The number one hazard with chainsaw operation is kickback. Kickbacks happen when the top side of the nose of the bar nose contacts something and the bar jerks up and back. To avoid kickback, maintain a firm grip—not a death grip, just firm—on the handles, thumbs all the way around, and pay attention to where the nose of the bar is at all times. Just in case, its good form to stand slightly to the left side of the bar instead of directly behind it.

Consistent cuts and branches

Cutting rounds to a consistent length makes stacking easier. If you’re not used to eyeballing it you can measure the length of your saw body, say it’s sixteen inches long, and use that for a gauge. Ideally, new cutters should start by bucking small trees and work their way up.

Generally you want to cut using the end of the blade closest to the saw body rather than with the tip. The saw should cut straight, feed itself and confetti size chips will fly out the back. If you find yourself pushing on it or it’s spitting out sawdust, stop and sharpen the chain. Likewise, if your saw your cuts are going off at angles you don’t want it probably means the chain is dull. Bars wear out eventually and need to be replaced.

As far as branches go most wood cutters around here don’t want to mess with them. Instead they bring home rounds and split them into pieces as big as branches. It’s a shame. Branches are dense wood with a lot of BTU’s. Anything larger than your wrist is worth thinking about. They’re easier transport if you cut them into longer lengths, say eight feet, then cut them to stove size at home.

Chainsaw Fails

Michael Moore’s 2004 documentary ‘Fahrenheit 911’ has an instructive chainsaw moment. I remember almost nothing about that film except when G.W. Bush, in a few seconds of staged photo op, how-not-to glory, tries to buck up a log. The 43rd leader of the free world in a cowboy hat and apparently without chainsaw chaps is distracted and looking away from the saw while it’s running. To be fair most of us, when we’re out in the woods, aren’t in front of a TV camera and we’re not flanked by three guys in sun glasses. For some reason one of those guys is standing on the log being cut. What is that about? And where is that cloud of confetti size chips that are supposed to fly off the back of the saw? There aren’t any. Come on handlers! If you’re going to set the guy up for a manly chainsaw moment at least sharpen the chain. He is the President, after all. We try not to get political here at Woodshed Kings so it must be said this wasn’t half as funny as the idea of Bill Clinton, Barak Obama, Donald Trump, or any President since Jimmy Carter with a chainsaw.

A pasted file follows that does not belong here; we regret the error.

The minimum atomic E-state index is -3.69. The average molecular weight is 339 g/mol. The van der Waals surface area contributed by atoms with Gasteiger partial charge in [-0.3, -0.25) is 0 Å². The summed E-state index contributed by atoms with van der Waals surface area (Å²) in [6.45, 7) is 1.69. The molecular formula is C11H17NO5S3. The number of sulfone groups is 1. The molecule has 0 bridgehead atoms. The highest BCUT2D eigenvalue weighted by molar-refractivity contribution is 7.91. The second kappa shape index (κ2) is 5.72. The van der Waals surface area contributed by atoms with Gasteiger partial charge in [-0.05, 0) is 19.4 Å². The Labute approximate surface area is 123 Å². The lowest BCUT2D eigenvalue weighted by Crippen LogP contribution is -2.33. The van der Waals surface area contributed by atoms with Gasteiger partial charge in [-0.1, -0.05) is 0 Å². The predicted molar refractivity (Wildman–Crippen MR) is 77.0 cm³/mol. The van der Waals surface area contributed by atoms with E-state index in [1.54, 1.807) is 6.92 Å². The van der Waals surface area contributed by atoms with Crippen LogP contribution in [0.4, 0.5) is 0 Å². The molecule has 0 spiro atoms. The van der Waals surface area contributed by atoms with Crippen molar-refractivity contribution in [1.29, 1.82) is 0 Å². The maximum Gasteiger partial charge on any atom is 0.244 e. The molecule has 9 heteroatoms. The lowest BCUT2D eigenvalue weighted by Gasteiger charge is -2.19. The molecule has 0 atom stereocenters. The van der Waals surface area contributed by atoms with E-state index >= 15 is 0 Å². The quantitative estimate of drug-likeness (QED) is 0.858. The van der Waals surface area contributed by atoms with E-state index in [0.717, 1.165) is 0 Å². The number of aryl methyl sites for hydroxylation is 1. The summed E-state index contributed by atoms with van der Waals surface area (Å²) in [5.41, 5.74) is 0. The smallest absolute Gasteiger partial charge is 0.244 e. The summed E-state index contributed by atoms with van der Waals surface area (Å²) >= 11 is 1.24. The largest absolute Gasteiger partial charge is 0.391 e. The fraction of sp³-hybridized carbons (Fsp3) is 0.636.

‘Chainsaw Fails’ are popular on YouTube. Since we often learn more from failure than success it’s worth watching a few. Here are some ‘Don’ts’ from the web:

Don’t cut trees while you’re standing on a ladder leaning against that tree. Really.
Don’t run the chainsaw when you’re half in the bag.
Don’t run the saw with one hand while you’re pushing the tree with the other to keep it from falling on your car.
Don’t drop start the saw by holding it out in front of you with the starter cord in one hand and yanking the saw downward with the other hand.
Don’t sit in a tree while you’re cutting the branch that’s leaning against a building.
Don’t cut while standing on the down hill side of the log.
Don’t cut with the chainsaw above your shoulders.
Don’t put the chain on backwards and post a video of yourself trying to figure out why it’s not cutting.

Like putting up fish, putting the wood supply is a satisfying part of this time of year. The vast majority of wood cutters never get hurt. If you’re up for it but have doubts about learning how to run a chainsaw, relax. You can do this.

Some better than average basic bucking videos:

Wildland Fire Chain Saws-Parts 1 through 6. How to take tension off loaded limbs, how to cut top bind, bottom bind, blow downs, angle cuts, situation analysis.

Cut A Tree Down Safely Part 2. Bucking and Cutting, Tim Ard of Forest Training Applications.

‘Danger: Chain Saw’ Is a good beginner video with an unfortunate title. The part you can use starts nine minutes into the film.

Stihl and Husqvarna, the industry standards, have good videos for starting and using their respective saws.

*Two notable exceptions are Fish and Game’s annual ‘Becoming an Outdoor Woman’ chainsaw workshop and, Fish and Game’s Alaskan’s Afield program which sometimes runs a chainsaw workshop in spring. You can call Outdoors Education Coordinator Kristen Romanoff at 907-465-8547 for details.